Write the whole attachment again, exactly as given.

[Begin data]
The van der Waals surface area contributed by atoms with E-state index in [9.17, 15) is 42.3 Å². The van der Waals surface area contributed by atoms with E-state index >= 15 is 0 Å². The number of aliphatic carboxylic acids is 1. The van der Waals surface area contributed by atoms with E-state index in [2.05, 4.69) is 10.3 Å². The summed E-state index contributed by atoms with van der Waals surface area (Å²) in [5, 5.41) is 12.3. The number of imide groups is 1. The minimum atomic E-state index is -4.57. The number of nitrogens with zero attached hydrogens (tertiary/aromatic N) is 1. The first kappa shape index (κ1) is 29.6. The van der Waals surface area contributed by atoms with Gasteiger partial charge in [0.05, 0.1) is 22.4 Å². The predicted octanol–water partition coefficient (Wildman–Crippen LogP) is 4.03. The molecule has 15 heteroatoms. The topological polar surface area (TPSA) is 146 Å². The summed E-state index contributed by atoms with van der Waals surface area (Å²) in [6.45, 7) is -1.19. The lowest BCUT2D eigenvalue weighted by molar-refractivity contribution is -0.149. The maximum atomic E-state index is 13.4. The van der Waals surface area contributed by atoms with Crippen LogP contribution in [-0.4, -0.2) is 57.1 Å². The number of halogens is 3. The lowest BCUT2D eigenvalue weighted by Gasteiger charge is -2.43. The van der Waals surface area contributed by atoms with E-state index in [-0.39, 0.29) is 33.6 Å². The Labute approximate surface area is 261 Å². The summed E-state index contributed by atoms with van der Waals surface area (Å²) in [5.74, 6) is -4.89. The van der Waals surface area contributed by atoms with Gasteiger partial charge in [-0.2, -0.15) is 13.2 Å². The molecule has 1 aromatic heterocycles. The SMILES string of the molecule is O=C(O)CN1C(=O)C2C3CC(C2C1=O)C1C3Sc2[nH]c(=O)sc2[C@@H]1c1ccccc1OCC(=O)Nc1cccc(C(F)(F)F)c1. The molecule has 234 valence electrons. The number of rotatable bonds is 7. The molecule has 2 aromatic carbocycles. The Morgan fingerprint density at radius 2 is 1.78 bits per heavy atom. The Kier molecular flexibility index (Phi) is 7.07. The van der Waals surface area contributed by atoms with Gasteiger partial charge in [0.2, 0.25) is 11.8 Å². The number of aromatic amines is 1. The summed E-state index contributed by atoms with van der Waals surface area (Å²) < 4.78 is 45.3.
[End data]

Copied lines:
The van der Waals surface area contributed by atoms with E-state index in [9.17, 15) is 42.3 Å². The van der Waals surface area contributed by atoms with E-state index >= 15 is 0 Å². The number of aliphatic carboxylic acids is 1. The van der Waals surface area contributed by atoms with E-state index in [2.05, 4.69) is 10.3 Å². The summed E-state index contributed by atoms with van der Waals surface area (Å²) in [5, 5.41) is 12.3. The number of imide groups is 1. The minimum atomic E-state index is -4.57. The number of nitrogens with zero attached hydrogens (tertiary/aromatic N) is 1. The first kappa shape index (κ1) is 29.6. The van der Waals surface area contributed by atoms with Gasteiger partial charge in [0.05, 0.1) is 22.4 Å². The predicted octanol–water partition coefficient (Wildman–Crippen LogP) is 4.03. The molecule has 15 heteroatoms. The topological polar surface area (TPSA) is 146 Å². The summed E-state index contributed by atoms with van der Waals surface area (Å²) in [6.45, 7) is -1.19. The lowest BCUT2D eigenvalue weighted by molar-refractivity contribution is -0.149. The maximum atomic E-state index is 13.4. The van der Waals surface area contributed by atoms with Crippen LogP contribution in [-0.4, -0.2) is 57.1 Å². The number of halogens is 3. The lowest BCUT2D eigenvalue weighted by Gasteiger charge is -2.43. The van der Waals surface area contributed by atoms with E-state index in [-0.39, 0.29) is 33.6 Å². The Labute approximate surface area is 261 Å². The summed E-state index contributed by atoms with van der Waals surface area (Å²) in [5.74, 6) is -4.89. The van der Waals surface area contributed by atoms with Gasteiger partial charge in [-0.2, -0.15) is 13.2 Å². The molecule has 1 aromatic heterocycles. The SMILES string of the molecule is O=C(O)CN1C(=O)C2C3CC(C2C1=O)C1C3Sc2[nH]c(=O)sc2[C@@H]1c1ccccc1OCC(=O)Nc1cccc(C(F)(F)F)c1. The molecule has 234 valence electrons. The number of rotatable bonds is 7. The molecule has 2 aromatic carbocycles. The Morgan fingerprint density at radius 2 is 1.78 bits per heavy atom. The Kier molecular flexibility index (Phi) is 7.07. The van der Waals surface area contributed by atoms with Gasteiger partial charge in [0.2, 0.25) is 11.8 Å². The number of aromatic amines is 1. The summed E-state index contributed by atoms with van der Waals surface area (Å²) < 4.78 is 45.3.